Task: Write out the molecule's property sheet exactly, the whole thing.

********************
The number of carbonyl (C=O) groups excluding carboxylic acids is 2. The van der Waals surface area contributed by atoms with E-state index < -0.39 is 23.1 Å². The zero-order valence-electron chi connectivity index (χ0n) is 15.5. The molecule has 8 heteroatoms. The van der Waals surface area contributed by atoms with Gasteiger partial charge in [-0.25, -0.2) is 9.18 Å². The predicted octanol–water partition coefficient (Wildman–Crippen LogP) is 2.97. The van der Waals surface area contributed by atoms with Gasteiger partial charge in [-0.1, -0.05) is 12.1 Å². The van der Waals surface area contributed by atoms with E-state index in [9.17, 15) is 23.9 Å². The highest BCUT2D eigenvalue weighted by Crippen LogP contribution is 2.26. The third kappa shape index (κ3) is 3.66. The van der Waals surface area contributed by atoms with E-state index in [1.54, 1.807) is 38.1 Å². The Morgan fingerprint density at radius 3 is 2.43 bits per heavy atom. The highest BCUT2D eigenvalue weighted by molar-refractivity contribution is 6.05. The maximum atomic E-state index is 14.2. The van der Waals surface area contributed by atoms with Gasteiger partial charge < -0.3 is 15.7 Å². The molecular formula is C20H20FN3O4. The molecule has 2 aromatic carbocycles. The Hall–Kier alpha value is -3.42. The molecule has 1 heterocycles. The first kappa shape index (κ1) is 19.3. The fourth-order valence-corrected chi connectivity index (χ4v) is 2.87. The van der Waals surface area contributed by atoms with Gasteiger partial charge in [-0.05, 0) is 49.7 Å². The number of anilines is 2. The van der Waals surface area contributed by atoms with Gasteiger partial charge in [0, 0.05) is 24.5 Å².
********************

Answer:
The number of carbonyl (C=O) groups excluding carboxylic acids is 2. The van der Waals surface area contributed by atoms with E-state index < -0.39 is 23.1 Å². The zero-order valence-electron chi connectivity index (χ0n) is 15.5. The molecule has 8 heteroatoms. The van der Waals surface area contributed by atoms with Gasteiger partial charge in [-0.25, -0.2) is 9.18 Å². The predicted octanol–water partition coefficient (Wildman–Crippen LogP) is 2.97. The van der Waals surface area contributed by atoms with Gasteiger partial charge in [-0.1, -0.05) is 12.1 Å². The van der Waals surface area contributed by atoms with E-state index in [9.17, 15) is 23.9 Å². The highest BCUT2D eigenvalue weighted by Crippen LogP contribution is 2.26. The third kappa shape index (κ3) is 3.66. The van der Waals surface area contributed by atoms with E-state index in [1.54, 1.807) is 38.1 Å². The Morgan fingerprint density at radius 3 is 2.43 bits per heavy atom. The highest BCUT2D eigenvalue weighted by molar-refractivity contribution is 6.05. The maximum atomic E-state index is 14.2. The van der Waals surface area contributed by atoms with Gasteiger partial charge < -0.3 is 15.7 Å². The molecular formula is C20H20FN3O4. The molecule has 2 aromatic carbocycles. The Hall–Kier alpha value is -3.42. The molecule has 1 heterocycles. The first kappa shape index (κ1) is 19.3. The fourth-order valence-corrected chi connectivity index (χ4v) is 2.87. The van der Waals surface area contributed by atoms with Gasteiger partial charge in [-0.05, 0) is 49.7 Å². The number of anilines is 2. The van der Waals surface area contributed by atoms with Gasteiger partial charge in [0, 0.05) is 24.5 Å².